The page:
EAST RUTHERFORD, N.J. - Odell Beckham Jr. will visit the New York Giants on Thursday for the first of his three known scheduled stops within the next week or so with the Buffalo Bills and Dallas Cowboys to come.
His encounter with Big Blue - part meet-and-greet, part free agency courtship - starts on Dec. 1 and could carry over to Dec. 2: exactly four years to the date of his last game as a Giant: Dec. 2, 2018 vs. the Chicago Bears.
"He’ll obviously be here, but in terms of details and things like that, my focus is on practice today," Giants coach Brian Daboll said when asked about Beckham on Wednesday morning.
So is a Beckham-to-Big Blue comeback a legitimate match? There are a ton of layers to this, and it's pretty obvious the Giants are the long shot in this scenario, given the other two contenders are closer to a potential Super Bowl run than they are in the first year of a rebuild under Daboll and general manager Joe Schoen.
But the Giants wouldn't be welcoming Beckham back into their training facility if they weren't serious in the pursuit of the player, and Beckham isn't just coming back to check out his old locker - rookie tight end Daniel Bellinger has it, by the way - and take some photos with the four Vince Lombardi trophies that are still on display in the lobby.
Several individuals familiar with the situation have continued to reiterate to NorthJersey.com, part of the USA TODAY Network, that the Giants have maintained interest in a possible reunion with Beckham since Schoen opened that door a few weeks back. And there's no question Beckham has flirted with the idea on social media in recent weeks.
But the Cowboys, among others, certainly complicate that scenario, especially with owner Jerry Jones going public with his desire to have Beckham wearing a star on his helmet at some point this season.
"Shoot, I would love to have him here," Giants wide receiver Sterling Shepard said Wednesday. "He knows we want him here. I don’t need to really say much. I want him to do what’s best for him.”
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Beckham's reps have done a masterful job creating a market in the eyes of the public for a 30-year-old wide receiver who tore his ACL in February. That's not a knock on Beckham, because he showed how impactful he could be for the Rams down the stretch of last season - perhaps a half from becoming Super Bowl MVP before his knee injury - but there is no escaping the uncertain combination of his health and his age.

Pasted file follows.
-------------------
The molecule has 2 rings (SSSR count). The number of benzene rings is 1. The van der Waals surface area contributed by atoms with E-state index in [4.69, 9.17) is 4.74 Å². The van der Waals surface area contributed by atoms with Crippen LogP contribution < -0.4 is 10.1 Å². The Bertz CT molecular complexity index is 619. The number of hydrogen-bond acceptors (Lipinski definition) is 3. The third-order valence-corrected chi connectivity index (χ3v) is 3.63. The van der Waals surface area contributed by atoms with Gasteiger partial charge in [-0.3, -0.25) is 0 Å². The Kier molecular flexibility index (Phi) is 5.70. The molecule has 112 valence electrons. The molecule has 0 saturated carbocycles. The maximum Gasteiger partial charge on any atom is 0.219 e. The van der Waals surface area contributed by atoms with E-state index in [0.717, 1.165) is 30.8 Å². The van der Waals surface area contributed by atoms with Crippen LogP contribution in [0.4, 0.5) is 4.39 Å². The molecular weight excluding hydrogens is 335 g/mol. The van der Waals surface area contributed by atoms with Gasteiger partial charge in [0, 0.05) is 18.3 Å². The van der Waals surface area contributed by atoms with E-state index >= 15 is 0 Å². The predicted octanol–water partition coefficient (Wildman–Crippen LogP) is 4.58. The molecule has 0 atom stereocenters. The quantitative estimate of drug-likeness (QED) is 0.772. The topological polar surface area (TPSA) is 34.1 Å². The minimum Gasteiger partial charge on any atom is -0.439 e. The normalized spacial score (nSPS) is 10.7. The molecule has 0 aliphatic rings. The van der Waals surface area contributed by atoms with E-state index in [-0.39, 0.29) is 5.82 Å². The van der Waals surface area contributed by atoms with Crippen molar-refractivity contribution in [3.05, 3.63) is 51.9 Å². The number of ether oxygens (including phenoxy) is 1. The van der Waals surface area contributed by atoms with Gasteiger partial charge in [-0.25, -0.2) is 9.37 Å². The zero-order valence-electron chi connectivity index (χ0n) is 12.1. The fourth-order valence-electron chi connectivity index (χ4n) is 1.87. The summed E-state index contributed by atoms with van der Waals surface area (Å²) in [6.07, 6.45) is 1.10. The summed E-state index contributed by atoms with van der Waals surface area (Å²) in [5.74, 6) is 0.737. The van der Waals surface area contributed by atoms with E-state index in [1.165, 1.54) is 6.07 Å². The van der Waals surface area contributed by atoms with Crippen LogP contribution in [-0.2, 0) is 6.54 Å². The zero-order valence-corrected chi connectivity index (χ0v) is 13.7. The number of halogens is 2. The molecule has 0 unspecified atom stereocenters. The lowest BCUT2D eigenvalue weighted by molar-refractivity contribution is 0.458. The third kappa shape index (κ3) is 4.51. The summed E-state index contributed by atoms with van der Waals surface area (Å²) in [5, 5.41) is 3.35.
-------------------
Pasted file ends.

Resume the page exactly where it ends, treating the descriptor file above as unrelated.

The contract terms have to appeal to Beckham, obviously, but also to the Giants, who have been unwilling to compromise their salary cap health in 2023 and beyond. They would need to structure a deal with a low cap hit for the remainder of 2022, then potentially take advantage of the increased space available in future seasons.
The more teams involved the merrier for Beckham, who has been open about a desire to sign a long-term deal wherever he ends up. That may or may not unfold when he ultimately makes a decision.
Shepard, Saquon Barkley and Beckham are very close, and their relationship should not be overlooked. They were together to celebrate Beckham's 30th birthday last month. The catch here, of course, is that Barkley and Shepard are not under contract with the Giants beyond this season. And while it is anticipated that the Giants keep Barkley here, whether that is with a long-term contract or by using the franchise tag, there are no guarantees. It's hard seeing Shepard, despite tearing his ACL, getting a better opportunity than trying to run it back here once more on an incentive-laden deal. He's still a big part of this December run behind the scenes, enhancing his role as emotional leader in the locker room.